New to MBP - 15" or 13"

Discussion in 'MacBook Pro' started by MBP*, Jun 12, 2014.

  1. MBP* macrumors member

    Joined:
    Jun 12, 2014
    #1
    I am a recent switcher to the MBP. I used to use a high powered i5 machine with dual monitors with Windows 8. I have decided to make the switch because I never used to play any games, or do anything that'll require me to push the limits of the machine. It's possible that I might be going back to school too, so I decided I need a laptop.

    I have acquired a 15" 2009 MBP from my brother, but in all honesty I perhaps would have preferred the 13" due to the portability. My currents specs are Core2Duo with 4GB RAM. By the processor alone, you can see that this is a dated machine - I don't know how well it handles the daily tasks. It also has 10.5 on here for the OS.

    I've thought of selling this and either getting a newer (or refurbished) 15" or 13". I like the 13" for its size, but I don't know how much the small screen will bother me on long journeys. At home I intend to hook it up to a 22" monitor (I'd do the same if I get a 15" too).

    So, do you think I should sell this model and futurerproof myself for the next 3 years+ - what would you suggest when advising someone of portability between the two sizes?
     
  2. Steve121178 macrumors 68040

    Steve121178

    Joined:
    Apr 13, 2010
    Location:
    Bedfordshire, UK
    #2
    Core2Duo dated? It depends what you are doing. If you are just using it for standard work tasks, internet use & running the vast majority of apps then it's more than good enough.

    As you are new to Macs, I suggest upgrading OS X to the latest version you can and learn how to use OS X. Once you are familiar with OS X and you've decided that OS X is definitely for you, then you should look at getting a new machine.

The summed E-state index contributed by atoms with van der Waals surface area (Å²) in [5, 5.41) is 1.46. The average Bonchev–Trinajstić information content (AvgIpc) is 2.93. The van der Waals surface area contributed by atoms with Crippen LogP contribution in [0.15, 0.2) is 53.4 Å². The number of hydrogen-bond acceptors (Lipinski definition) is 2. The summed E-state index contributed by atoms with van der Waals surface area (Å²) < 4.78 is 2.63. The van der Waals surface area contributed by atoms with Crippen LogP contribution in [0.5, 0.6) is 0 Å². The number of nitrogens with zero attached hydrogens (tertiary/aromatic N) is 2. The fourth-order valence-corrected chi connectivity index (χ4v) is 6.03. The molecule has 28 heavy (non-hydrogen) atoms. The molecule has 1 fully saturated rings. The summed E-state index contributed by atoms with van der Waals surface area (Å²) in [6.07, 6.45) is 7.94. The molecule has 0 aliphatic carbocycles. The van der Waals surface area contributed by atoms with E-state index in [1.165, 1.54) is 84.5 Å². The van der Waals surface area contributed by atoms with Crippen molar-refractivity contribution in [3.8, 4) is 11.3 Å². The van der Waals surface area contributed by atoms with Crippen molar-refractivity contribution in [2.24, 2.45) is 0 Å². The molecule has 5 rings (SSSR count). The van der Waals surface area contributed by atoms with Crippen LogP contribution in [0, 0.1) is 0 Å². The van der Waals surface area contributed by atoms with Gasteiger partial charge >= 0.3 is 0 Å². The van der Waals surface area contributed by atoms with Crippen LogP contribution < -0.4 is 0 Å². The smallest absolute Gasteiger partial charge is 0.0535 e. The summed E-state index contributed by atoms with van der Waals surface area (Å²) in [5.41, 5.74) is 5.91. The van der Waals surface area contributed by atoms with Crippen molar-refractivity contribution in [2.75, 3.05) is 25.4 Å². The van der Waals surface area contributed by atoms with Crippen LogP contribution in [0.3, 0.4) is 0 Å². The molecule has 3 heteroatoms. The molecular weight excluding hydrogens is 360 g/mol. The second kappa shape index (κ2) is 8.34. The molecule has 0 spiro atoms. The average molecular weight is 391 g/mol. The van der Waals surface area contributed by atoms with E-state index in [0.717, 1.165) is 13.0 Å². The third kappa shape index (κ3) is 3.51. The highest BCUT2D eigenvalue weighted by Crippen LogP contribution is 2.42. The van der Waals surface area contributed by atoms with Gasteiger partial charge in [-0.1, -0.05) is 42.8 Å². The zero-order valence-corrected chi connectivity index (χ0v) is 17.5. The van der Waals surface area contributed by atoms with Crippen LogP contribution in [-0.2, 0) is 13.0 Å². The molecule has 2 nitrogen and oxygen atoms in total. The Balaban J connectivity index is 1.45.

3. MBP* thread starter macrumors member

    Joined:
    Jun 12, 2014
    #3
    Well, just as I was using it last night, I seem to be pushing the capabilities of this laptop already. When I browse the internet for example, I typically open up to 2 or 3 windows of 20 tabs each. The laptop seemed to be grappling with just 2 windows open of several tabs each. I do a lot of research for my line of work, which involved loads of tabs. I don't mind upgrading the RAM if that's what I need to do.

    Also, what is the battery life for this model - I'm getting about 2 hours on a full charge I think the battery might need replacing, but if it's not more than what I'm getting now then I suppose there isn't much point.

    I've been using iMacs at work and vaguely familiar with the OS, not expert compared to my use with Windows. But perhaps you're right, maybe I should wait for a while and get used to the OS. I might even wait long enough for the next generation MBP to be released. However, I'm concerned that using the 15" for too long might make me forget the 13" as once an ideal option. Of course, I like the 15" for its comfortability in its size, but I'm yet to see how it compared to lugging around.

    I am trying to upgrade the OS, but I can't jump straight onto Mavericks directly it seems. Do I need to get Snow Leopard first onto a DVD?
     
  4. Steve121178 macrumors 68040

    Steve121178

    Joined:
    Apr 13, 2010
    Location:
    Bedfordshire, UK
    #4
    You are caning the RAM, heck even my brand new 13" rMBP would feel the strain of having all that open!

    As for your upgrade path, I am not sure what your options are coming from 10.5. I'm sure someone here can advise you.

    ----------

    https://discussions.apple.com/thread/5534770

    So it looks like you need to go to Snow Leopard, then you can jump from 10.6 to 10.9 (Mavericks).
     
  5. maflynn Moderator

    maflynn

    Staff Member

    Joined:
    May 3, 2009
    Location:
    Boston
    #5
    I think most models will be wilting under that scenario, though the bottleneck at that point is the ram, not the cpu.
     
  6. Cloudsurfer macrumors 65816

    Cloudsurfer

    Joined:
    Apr 12, 2007
    Location:
    Netherlands
    #6
    Check the activity monitor to view your memory pressure. If it's in the red with all those things open, just upgrade your memory.

    The C2D is not a bad CPU, unless you start to do more serious work like video editing. The C2D has a hard time keeping up with Final Cut Pro X for example, so if that's what you're interested in you should definitly check out a newer model.
     
  7. MBP* thread starter macrumors member

    Joined:
    Jun 12, 2014
    #7
    It's unlikely that I will be doing any serious video editing, but I do do some audio rendering and use Photoshop on occasion. Nothing hardcore though.
     

Share This Page